Structural and Nonstructural Genes Contribute to the Genetic Diversity of RNA Viruses

Natalie D. Collins, Andrew S. Beck, Steven Widen, Thomas Wood, Stephen Higgs, Alan Barrett

Research output: Contribution to journalArticle

3 Citations (Scopus)

Abstract

One paradigm to explain the complexity of viral RNA populations is that the low fidelity of the RNA-dependent RNA polymerase (RdRp) drives high mutation rates and consequently genetic diversity. Like most RNA viruses, wild-type yellow fever virus (YFV) replication is error-prone due to the lack of proofreading by the virus-encoded RdRp. However, there is evidence that replication of the live attenuated YF vaccine virus 17D, derived from wild-type strain Asibi, is less error-prone than wild-type RNA viruses. Recent studies comparing the genetic diversity of wild-type Asibi and 17D vaccine virus found that wild-type Asibi has the typical heterogeneous population of an RNA virus, while there is limited intra- and interpopulation variability of 17D vaccine virus. Utilizing chimeric and mutant infectious clone-derived viruses, we show that high and low genetic diversity profiles of wild-type Asibi virus and vaccine virus 17D, respectively, are multigenic. Introduction of either structural (pre-membrane and envelope) genes or NS2B or NS4B substitutions into the Asibi and 17D backbone resulted in altered variant population, nucleotide diversity, and mutation frequency compared to the parental viruses. Additionally, changes in genetic diversity of the chimeric and mutant viruses correlated with the phenotype of multiplication kinetics in human alveolar A549 cells. Overall, the paradigm that only the error-prone RdRp controls genetic diversity needs to be expanded to address the role of other genes in genetic diversity, and we hypothesize that it is the replication complex as a whole and not the RdRp alone that controls genetic diversity.IMPORTANCE With the advent of advanced sequencing technology, studies of RNA viruses have shown that genetic diversity can contribute to both attenuation and virulence and the paradigm is that this is controlled by the error-prone RNA-dependent RNA polymerase (RdRp). Since wild-type yellow fever virus (YFV) strain Asibi has genetic diversity typical of a wild-type RNA virus, while 17D virus vaccine has limited diversity, it provides a unique opportunity to investigate RNA population theory in the context of a well-characterized live attenuated vaccine. Utilizing infectious clone-derived viruses, we show that genetic diversity of RNA viruses is complex and that multiple genes, including structural genes and NS2B and NS4B genes also contribute to genetic diversity. We suggest that the replication complex as a whole, rather than only RdRp, drives genetic diversity, at least for YFV.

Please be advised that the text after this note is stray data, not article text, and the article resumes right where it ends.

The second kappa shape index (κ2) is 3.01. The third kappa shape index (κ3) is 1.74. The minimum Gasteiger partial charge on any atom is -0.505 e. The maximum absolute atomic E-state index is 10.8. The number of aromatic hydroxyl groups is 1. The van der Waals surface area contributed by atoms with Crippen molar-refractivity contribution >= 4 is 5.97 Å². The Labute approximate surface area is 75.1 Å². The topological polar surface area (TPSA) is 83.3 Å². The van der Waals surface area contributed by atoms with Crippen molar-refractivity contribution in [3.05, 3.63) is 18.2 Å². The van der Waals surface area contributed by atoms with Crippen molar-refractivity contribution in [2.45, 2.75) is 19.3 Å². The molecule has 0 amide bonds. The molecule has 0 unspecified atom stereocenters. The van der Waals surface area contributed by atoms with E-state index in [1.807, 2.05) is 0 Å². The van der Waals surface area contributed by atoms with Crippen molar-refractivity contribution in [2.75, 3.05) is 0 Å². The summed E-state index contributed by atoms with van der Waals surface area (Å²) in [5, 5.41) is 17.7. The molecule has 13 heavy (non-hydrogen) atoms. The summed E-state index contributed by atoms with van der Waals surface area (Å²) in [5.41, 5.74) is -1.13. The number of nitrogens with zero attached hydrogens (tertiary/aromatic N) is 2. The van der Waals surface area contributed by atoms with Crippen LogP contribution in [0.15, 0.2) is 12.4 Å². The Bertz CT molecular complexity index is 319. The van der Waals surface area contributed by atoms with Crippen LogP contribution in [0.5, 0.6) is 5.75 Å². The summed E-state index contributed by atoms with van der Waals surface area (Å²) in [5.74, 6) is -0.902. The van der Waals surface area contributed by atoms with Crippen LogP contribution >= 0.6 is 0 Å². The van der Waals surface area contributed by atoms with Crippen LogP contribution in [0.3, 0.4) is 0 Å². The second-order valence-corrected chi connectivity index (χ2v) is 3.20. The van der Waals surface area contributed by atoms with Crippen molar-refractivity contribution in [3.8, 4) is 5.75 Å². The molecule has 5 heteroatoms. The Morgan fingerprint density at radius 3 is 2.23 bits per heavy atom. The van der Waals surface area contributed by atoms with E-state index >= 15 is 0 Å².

Original languageEnglish (US)
JournalmBio
Volume9
Issue number5
DOIs
StatePublished - Oct 30 2018

Fingerprint

RNA Viruses
RNA Replicase
Viruses
Genes
Yellow fever virus
Vaccines
Attenuated Vaccines
Mutation Rate
Clone Cells
Population
Alveolar Epithelial Cells
Viral RNA
Population Dynamics
Virus Replication
Virulence
Nucleotides
RNA

Keywords

  • attenuation
  • diversity
  • RNA viruses
  • vaccine
  • viral population
  • yellow fever

ASJC Scopus subject areas

  • Microbiology
  • Virology

Cite this

Structural and Nonstructural Genes Contribute to the Genetic Diversity of RNA Viruses. / Collins, Natalie D.; Beck, Andrew S.; Widen, Steven; Wood, Thomas; Higgs, Stephen; Barrett, Alan.

In: mBio, Vol. 9, No. 5, 30.10.2018.

Research output: Contribution to journalArticle

Collins, Natalie D. ; Beck, Andrew S. ; Widen, Steven ; Wood, Thomas ; Higgs, Stephen ; Barrett, Alan. / Structural and Nonstructural Genes Contribute to the Genetic Diversity of RNA Viruses. In: mBio. 2018 ; Vol. 9, No. 5.
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